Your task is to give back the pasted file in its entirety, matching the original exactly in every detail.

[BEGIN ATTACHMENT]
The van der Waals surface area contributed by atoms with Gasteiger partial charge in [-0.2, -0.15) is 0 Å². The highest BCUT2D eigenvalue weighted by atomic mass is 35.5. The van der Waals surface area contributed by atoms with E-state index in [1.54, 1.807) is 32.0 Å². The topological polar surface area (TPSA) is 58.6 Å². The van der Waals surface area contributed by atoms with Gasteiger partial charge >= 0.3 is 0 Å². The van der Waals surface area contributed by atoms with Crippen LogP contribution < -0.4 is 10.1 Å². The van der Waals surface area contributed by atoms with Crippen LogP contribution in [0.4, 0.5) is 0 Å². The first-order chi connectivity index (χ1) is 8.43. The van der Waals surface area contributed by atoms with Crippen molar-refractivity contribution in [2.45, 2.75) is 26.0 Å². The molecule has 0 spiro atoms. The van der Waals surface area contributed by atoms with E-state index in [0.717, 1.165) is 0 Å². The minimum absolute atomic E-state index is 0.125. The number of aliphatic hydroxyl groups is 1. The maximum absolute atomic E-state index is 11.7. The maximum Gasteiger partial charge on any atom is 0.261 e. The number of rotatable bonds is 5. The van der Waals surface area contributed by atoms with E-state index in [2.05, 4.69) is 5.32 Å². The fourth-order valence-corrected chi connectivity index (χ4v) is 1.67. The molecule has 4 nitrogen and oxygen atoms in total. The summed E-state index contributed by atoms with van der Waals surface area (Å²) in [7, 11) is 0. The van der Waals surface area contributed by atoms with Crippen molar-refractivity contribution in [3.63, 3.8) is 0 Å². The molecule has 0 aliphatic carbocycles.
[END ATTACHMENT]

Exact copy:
The van der Waals surface area contributed by atoms with Gasteiger partial charge in [-0.2, -0.15) is 0 Å². The highest BCUT2D eigenvalue weighted by atomic mass is 35.5. The van der Waals surface area contributed by atoms with E-state index in [1.54, 1.807) is 32.0 Å². The topological polar surface area (TPSA) is 58.6 Å². The van der Waals surface area contributed by atoms with Gasteiger partial charge >= 0.3 is 0 Å². The van der Waals surface area contributed by atoms with Crippen LogP contribution < -0.4 is 10.1 Å². The van der Waals surface area contributed by atoms with Crippen LogP contribution in [0.4, 0.5) is 0 Å². The first-order chi connectivity index (χ1) is 8.43. The van der Waals surface area contributed by atoms with Crippen molar-refractivity contribution in [2.45, 2.75) is 26.0 Å². The molecule has 0 spiro atoms. The van der Waals surface area contributed by atoms with E-state index in [0.717, 1.165) is 0 Å². The minimum absolute atomic E-state index is 0.125. The number of aliphatic hydroxyl groups is 1. The maximum absolute atomic E-state index is 11.7. The maximum Gasteiger partial charge on any atom is 0.261 e. The number of rotatable bonds is 5. The van der Waals surface area contributed by atoms with E-state index in [2.05, 4.69) is 5.32 Å². The fourth-order valence-corrected chi connectivity index (χ4v) is 1.67. The molecule has 4 nitrogen and oxygen atoms in total. The summed E-state index contributed by atoms with van der Waals surface area (Å²) in [7, 11) is 0. The van der Waals surface area contributed by atoms with Crippen molar-refractivity contribution in [3.63, 3.8) is 0 Å². The molecule has 0 aliphatic carbocycles.